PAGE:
The Bushido of Bogney, Part II

Under the Green Desk Lamp…

Bushido: (武士道) literally meaning “the way of the warrior”, is a Japanese word for the way of the samurai life, loosely analogous to the concept of chivalry in Europe. (Source)

 Bogney: A tiny dog, wise for his years.

Today, we once again combine the old and the new for a fresh new perspective on life through the eyes of our classy canine friend. This is the daily living of a small dog. This is the extrapolated wisdom of the ages…This is the Bushido of Bogney.

-Click Here for the Original Article-

Lesson #1:

At the start of each morning, Bogney is given his portion of food for the day. When I am out of the house, he will rarely touch it. When I return, he eats it ravenously. This is a clever concept lost on even most people. When earthly pleasures are limited, we must be prudent and careful. When the source of these pleasures is close and there is bounty for all, we must remember to occasionally indulge ourselves.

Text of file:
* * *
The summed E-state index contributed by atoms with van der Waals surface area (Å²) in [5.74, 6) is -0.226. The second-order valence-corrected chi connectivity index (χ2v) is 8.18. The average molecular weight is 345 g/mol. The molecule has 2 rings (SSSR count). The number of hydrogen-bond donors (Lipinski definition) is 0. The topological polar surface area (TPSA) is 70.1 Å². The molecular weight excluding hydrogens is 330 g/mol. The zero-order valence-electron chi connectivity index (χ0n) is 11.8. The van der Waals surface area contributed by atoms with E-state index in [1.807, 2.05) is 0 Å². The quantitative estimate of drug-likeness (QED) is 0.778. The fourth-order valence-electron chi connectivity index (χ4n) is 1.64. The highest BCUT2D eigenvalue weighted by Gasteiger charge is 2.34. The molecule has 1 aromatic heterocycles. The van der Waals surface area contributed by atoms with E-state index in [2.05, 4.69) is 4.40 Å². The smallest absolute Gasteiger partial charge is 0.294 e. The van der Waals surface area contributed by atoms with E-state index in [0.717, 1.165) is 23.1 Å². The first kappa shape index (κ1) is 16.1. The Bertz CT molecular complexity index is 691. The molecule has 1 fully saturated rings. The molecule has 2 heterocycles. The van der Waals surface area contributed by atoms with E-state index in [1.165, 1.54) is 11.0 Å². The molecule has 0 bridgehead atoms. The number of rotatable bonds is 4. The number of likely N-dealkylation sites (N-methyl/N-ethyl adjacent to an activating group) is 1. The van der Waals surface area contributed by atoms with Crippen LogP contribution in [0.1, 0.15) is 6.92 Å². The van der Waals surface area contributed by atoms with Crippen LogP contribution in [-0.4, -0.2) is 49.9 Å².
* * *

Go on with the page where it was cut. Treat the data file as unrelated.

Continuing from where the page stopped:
Lesson #2:

Bogney is a creature of habit, and learns quickly what are the expectations on him, and the proper etiquette for any situation. When at home, he knows his walk times, when to go to the bathroom, and the expected rewards of each. When he is at another residence, this is thrown off. At times such as this, Bogney will divide up his washroom breaks, hoping to be rewarded for each tiny movement. It is a clever trick, but rarely successful.

Nevertheless, he will continue with the ruse whenever the possibility arises. To pursue with creative vigour any potentiality we desire is the mark of an ambitious soul.

Lesson #3:

In the company of his master, Bogney is a model of restraint and composure—entirely content with life, and his place within it. However, on the occasion of company arriving at his home, he becomes cloying—clinging to his master’s leg in a desperate bid for constant attention. We most value the things we have when we can see that they are also valued by others.

At this point in our lessons, I’m afraid Bogney became quite distracted in an effort to catch a piece of dust from the air, and is well beyond any further insights. Perhaps there is some gem of wisdom to draw from this as well, but this writer, for now, will remain content in watching the show.

Fear not though, as soon as the air is cleansed of foreign particles, there is no doubt Bogney will be back with further enlightening anecdotes for us all.

-Brad OH Inc.

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